A first preliminary remark is that embedding isometrically a finite metric space into an euclidean space is not a trivial problem. Indeed, although there exists always such an embedding into for a metric space of cardinality , there exist four-point metric spaces which cannot be emdebbed into any euclidean space:
Let be a metric space satisfying and for some . If is an isometric embedding, then are the vertices of an equilateral triangle and is the middle point of the segment , hence . Therefore, if embeds into an euclidean space then . Taking another value for (so that triangular inequalities hold) makes an example of four-point metric space that does not embed into any euclidean space.
A second remark is that our problem may be applied to infinite metric spaces. Indeed, to show that an arbitrary metric space cannot be embedded isometrically into it is sufficient to find a finite subset having that property.
In fact, our previous example have such an interpretation. Let be the two-dimensional sphere and be the metric on defined by: if , is the length of the shortest great circle between and . Let , , and . Then , and .
We deduce that there is no isometry for every .
More generally, if is a nonempty open subset, we may suppose without loss of generality that and then contains a (small) triangle similar to . With the same argument, we deduce that there is no isometry for every , hence:
Theorem: The sphere is not locally flat, ie. for every nonempty open subset and integer there does not exist any isometry .
The same thing can be done for the hyperbolic plane endowed with the metric
For example, if , , and , then defines an equilateral triangle of length , is the midle point of and we have . Therefore, if were an isometry, the triangle defined by would be equilateral, would the midle point of , and from an elementary argument of euclidean geometry we would have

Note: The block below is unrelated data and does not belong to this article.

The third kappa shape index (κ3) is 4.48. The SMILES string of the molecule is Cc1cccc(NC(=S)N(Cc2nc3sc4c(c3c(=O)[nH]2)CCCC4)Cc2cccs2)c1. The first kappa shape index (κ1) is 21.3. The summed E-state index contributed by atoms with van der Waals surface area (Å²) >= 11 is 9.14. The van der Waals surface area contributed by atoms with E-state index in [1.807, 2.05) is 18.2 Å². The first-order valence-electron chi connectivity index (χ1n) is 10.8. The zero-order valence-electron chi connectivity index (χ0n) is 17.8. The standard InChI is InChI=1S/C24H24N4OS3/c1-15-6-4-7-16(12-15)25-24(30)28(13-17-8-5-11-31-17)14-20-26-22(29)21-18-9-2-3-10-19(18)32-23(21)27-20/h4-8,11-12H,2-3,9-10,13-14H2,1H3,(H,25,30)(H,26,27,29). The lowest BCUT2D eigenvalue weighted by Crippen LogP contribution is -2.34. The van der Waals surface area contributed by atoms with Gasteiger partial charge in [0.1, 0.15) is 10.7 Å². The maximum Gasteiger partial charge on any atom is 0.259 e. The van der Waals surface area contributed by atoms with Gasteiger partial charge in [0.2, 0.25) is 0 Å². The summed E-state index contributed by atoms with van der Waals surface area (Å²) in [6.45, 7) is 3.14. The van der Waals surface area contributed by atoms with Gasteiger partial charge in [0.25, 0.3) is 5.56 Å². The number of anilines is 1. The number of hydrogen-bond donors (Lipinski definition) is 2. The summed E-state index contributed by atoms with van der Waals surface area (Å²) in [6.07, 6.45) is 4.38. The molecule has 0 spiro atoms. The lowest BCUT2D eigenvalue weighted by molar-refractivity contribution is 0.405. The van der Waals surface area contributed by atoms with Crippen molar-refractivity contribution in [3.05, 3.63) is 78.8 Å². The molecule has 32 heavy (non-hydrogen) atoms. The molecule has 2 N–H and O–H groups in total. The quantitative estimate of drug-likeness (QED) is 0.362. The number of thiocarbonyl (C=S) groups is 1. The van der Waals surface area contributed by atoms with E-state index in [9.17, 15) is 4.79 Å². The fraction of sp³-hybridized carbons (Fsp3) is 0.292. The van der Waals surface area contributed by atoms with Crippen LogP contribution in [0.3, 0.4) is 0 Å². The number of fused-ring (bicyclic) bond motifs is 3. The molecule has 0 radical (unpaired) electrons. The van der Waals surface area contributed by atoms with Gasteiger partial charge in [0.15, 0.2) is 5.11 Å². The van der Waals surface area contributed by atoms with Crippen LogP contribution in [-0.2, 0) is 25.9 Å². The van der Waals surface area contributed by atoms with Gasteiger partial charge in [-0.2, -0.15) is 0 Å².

a contradiction. The more general case is left as an exercice of elementary geometry:
Theorem: The hyperbolic plane is not locally flat, ie. for every nonempty open subset and integer there does not exist any isometry .
More information can be found in The Sphere Is Not Flat, P. L. Robison, The American Mathematical Monthly, Vol. 113, No. 2 (Feb. 2006), pp. 171-173.
From now on, let us back to our main problem: Let be a finite metric space and . Does there exist an isometry ?
Suppose that is such an isometry; without loss of generality, we may suppose . Then the equations have solutions.
Noticing that , and , we deduce that
For convenience, let denote the expression in the right-hand of the previous equality; in particular, depends only on the metric space .
Therefore, if and ,
In particular, taking , we deduce that the matrix can be written as for some . Conversely, if where then is an isometry . Indeed, for all hence
We just showed that embeds isometrically into if and only if the matrix can be written as for some .
An equivalent condition is that is positive semi-definite and . Indeed, the matrix is symmetric so there exist and such that
If we may suppose when , and if is positive semi-definite then . Consequently, with
Conversely, suppose that for some . Then for all so is positive semi-definite, and implies so and have the same nullspace hence since has only rows.
We finally showed:
Theorem: A finite metric space embeds isometrically into if and only if the matrix whose coefficients are is positive semi-definite and of rank .
Notice that our proof gives an algorithm to find an embedding when it exists. As an exercice, the reader may verify that the matrices associated to our two previous examples are not positive semi-definite or of rank .
A geometrical interpretation of the criterion given in this note can be found in Embedding Metric Spaces in Euclidean Spaces, C. L. Morgan, Journal of Geometry, 5 (1974).